Underground Scholars Initiative: UC Berkeley
Language Guide for Communicating About Those Involved in the Carceral System
Building the Prison to University Pipeline
Increasing attention is being given to the language people use when discussing individual or group identities and experiences. In large part, marginalized people must demand the respect to create and amplify language that they consider more humanizing than the negative narratives imposed on us by dominant society. The late Eddie Ellis, a wrongfully convicted member of the Black Panther Party for Self Defense, established the first academic think tank run by formerly incarcerated people: Center for NuLeadership in N.Y. Paroling in 1994 with multiple degrees, Ellis worked to advance the dialogue around those who have been system impacted. Twenty five years later and our collective struggle to be recognized for the fullness of who we are as people remains.
Language is not merely descriptive, it is creative. For too long we have borne the burden of having to recreate our humanity in the eyes of those who would have us permanently defined by a system that grew directly out of the the institution of American slavery, an institution that depended on the dehumanization of the people it enslaved. It is in this spirit that we, the formerly incarcerated and system-impacted academics who identify as the Underground Scholars Initiative (USI) at the University of California, Berkeley, call on the media, students, and public to utilize the following terminology when discussing our population individually or collectively. This is not about euphemisms or glossing over people's actions, rather it is about reclaiming our identity as people first. It is important to note that this style guide is equally applicable when talking about similarly situated populations outside of the United States.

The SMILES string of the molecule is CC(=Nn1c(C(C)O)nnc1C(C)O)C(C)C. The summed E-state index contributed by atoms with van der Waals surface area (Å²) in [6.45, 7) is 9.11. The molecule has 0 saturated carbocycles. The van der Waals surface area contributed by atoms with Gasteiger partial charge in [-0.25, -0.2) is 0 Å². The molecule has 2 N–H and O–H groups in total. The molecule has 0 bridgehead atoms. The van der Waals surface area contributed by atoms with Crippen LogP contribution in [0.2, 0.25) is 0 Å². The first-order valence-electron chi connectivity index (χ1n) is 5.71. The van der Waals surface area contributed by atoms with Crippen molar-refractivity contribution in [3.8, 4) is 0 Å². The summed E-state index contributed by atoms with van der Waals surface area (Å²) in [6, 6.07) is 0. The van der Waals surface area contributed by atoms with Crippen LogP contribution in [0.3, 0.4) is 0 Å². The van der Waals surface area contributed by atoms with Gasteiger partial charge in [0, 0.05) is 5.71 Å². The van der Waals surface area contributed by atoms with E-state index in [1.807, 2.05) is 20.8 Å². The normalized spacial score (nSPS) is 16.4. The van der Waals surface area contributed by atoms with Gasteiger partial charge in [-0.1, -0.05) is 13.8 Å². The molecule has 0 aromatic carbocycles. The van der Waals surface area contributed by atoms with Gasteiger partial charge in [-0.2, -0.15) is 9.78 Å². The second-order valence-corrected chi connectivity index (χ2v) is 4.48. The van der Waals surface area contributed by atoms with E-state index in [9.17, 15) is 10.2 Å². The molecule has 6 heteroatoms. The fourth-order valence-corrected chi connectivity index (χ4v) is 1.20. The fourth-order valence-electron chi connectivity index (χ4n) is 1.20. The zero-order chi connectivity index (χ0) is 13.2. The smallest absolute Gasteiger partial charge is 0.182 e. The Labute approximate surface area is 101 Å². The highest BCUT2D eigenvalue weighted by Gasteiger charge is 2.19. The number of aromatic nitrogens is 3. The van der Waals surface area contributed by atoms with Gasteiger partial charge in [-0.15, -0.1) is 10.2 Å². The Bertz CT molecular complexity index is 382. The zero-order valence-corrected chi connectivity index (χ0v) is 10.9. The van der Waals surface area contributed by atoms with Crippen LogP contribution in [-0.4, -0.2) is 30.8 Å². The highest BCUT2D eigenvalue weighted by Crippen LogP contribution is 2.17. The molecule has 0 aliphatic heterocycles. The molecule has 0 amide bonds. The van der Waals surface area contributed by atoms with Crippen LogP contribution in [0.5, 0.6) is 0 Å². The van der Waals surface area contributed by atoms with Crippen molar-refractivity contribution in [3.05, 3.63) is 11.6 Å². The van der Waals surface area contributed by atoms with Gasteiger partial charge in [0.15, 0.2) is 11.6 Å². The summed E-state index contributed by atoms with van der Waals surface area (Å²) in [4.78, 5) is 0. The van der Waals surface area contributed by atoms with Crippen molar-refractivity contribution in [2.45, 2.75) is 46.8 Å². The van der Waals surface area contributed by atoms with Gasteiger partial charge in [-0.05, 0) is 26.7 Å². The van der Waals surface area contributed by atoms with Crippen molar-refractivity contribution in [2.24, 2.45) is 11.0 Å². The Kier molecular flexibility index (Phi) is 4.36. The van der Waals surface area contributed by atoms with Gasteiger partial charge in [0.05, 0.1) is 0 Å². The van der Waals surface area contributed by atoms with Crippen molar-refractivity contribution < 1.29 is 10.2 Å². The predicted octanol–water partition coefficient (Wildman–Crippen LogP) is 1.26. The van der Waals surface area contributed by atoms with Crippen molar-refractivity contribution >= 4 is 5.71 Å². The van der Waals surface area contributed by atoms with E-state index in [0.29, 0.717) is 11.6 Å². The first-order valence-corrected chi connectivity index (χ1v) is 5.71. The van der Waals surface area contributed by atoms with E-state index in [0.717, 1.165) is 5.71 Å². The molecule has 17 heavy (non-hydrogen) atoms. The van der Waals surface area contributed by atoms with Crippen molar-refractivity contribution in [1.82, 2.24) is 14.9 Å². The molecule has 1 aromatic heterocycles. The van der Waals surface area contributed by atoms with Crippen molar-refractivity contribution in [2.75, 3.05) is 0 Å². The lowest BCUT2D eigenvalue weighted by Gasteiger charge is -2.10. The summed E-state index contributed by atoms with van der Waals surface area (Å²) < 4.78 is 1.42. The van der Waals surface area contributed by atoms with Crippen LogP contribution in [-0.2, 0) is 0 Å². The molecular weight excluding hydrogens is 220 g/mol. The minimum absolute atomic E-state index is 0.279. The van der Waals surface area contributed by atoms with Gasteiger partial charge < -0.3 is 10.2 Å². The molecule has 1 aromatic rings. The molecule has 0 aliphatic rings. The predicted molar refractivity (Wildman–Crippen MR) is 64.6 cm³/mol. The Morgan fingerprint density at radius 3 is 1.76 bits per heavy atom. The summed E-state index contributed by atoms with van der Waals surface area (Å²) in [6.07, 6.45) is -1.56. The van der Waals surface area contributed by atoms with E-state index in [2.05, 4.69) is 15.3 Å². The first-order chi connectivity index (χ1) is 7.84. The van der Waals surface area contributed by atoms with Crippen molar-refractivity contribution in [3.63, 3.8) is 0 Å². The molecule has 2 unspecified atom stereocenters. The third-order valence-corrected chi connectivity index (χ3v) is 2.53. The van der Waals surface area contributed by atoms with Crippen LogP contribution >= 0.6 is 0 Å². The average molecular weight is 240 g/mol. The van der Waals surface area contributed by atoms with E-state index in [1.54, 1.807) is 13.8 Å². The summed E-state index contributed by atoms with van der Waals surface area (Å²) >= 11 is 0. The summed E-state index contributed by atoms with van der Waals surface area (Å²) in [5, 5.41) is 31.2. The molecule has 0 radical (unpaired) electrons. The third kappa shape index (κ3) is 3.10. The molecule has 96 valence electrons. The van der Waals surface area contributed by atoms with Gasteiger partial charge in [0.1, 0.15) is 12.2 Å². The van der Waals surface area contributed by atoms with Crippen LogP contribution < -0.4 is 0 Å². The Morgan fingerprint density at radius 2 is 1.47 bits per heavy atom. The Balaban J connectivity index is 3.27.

Thank you in advance for respecting us enough to treat us as humans.
Underground Scholars Initiative (USI)
Please contact [email protected] if you would like to learn more about this initiative.
Note About the Language Guide
Not all Criminal Justice Department faculty members agree with many of the questionable premises or much of the reasoning and conclusions presented by a “Language Guide for Communicating About Those Involved In The Carceral System.” It is true that where language is used imprecisely, or manipulated for policy purposes away from its commonly understood moorings (i.e. re-defined), systemic change may follow. See, e.g., G. Orwell, “Politics and the English Language” (1947).